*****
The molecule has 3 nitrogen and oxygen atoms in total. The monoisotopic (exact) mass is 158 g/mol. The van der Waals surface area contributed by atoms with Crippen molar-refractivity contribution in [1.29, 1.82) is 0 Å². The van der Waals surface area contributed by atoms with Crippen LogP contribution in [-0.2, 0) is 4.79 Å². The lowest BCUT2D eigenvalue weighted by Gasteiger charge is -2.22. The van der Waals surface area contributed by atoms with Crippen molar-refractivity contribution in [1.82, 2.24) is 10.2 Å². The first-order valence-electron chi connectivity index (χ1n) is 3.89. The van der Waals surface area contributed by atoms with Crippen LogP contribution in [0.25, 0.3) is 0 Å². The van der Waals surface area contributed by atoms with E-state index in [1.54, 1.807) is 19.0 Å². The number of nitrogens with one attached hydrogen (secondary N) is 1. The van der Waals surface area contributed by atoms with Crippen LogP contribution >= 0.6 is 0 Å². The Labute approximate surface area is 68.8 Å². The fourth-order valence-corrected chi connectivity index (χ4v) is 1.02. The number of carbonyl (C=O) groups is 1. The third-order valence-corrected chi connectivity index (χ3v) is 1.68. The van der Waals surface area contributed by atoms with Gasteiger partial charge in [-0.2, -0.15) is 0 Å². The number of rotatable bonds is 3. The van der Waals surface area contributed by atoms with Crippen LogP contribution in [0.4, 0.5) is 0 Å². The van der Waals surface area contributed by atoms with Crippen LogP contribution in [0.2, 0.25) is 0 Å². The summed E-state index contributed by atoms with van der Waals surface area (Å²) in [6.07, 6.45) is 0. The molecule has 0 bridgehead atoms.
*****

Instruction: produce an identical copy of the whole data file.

The molecule has 3 nitrogen and oxygen atoms in total. The monoisotopic (exact) mass is 158 g/mol. The van der Waals surface area contributed by atoms with Crippen molar-refractivity contribution in [1.29, 1.82) is 0 Å². The van der Waals surface area contributed by atoms with Crippen LogP contribution in [-0.2, 0) is 4.79 Å². The lowest BCUT2D eigenvalue weighted by Gasteiger charge is -2.22. The van der Waals surface area contributed by atoms with Crippen molar-refractivity contribution in [1.82, 2.24) is 10.2 Å². The first-order valence-electron chi connectivity index (χ1n) is 3.89. The van der Waals surface area contributed by atoms with Crippen LogP contribution in [0.25, 0.3) is 0 Å². The van der Waals surface area contributed by atoms with E-state index in [1.54, 1.807) is 19.0 Å². The number of nitrogens with one attached hydrogen (secondary N) is 1. The van der Waals surface area contributed by atoms with Crippen LogP contribution >= 0.6 is 0 Å². The Labute approximate surface area is 68.8 Å². The fourth-order valence-corrected chi connectivity index (χ4v) is 1.02. The number of carbonyl (C=O) groups is 1. The third-order valence-corrected chi connectivity index (χ3v) is 1.68. The van der Waals surface area contributed by atoms with Gasteiger partial charge in [-0.2, -0.15) is 0 Å². The number of rotatable bonds is 3. The van der Waals surface area contributed by atoms with Crippen LogP contribution in [0.4, 0.5) is 0 Å². The van der Waals surface area contributed by atoms with Crippen LogP contribution in [0.2, 0.25) is 0 Å². The summed E-state index contributed by atoms with van der Waals surface area (Å²) in [6.07, 6.45) is 0. The molecule has 0 bridgehead atoms.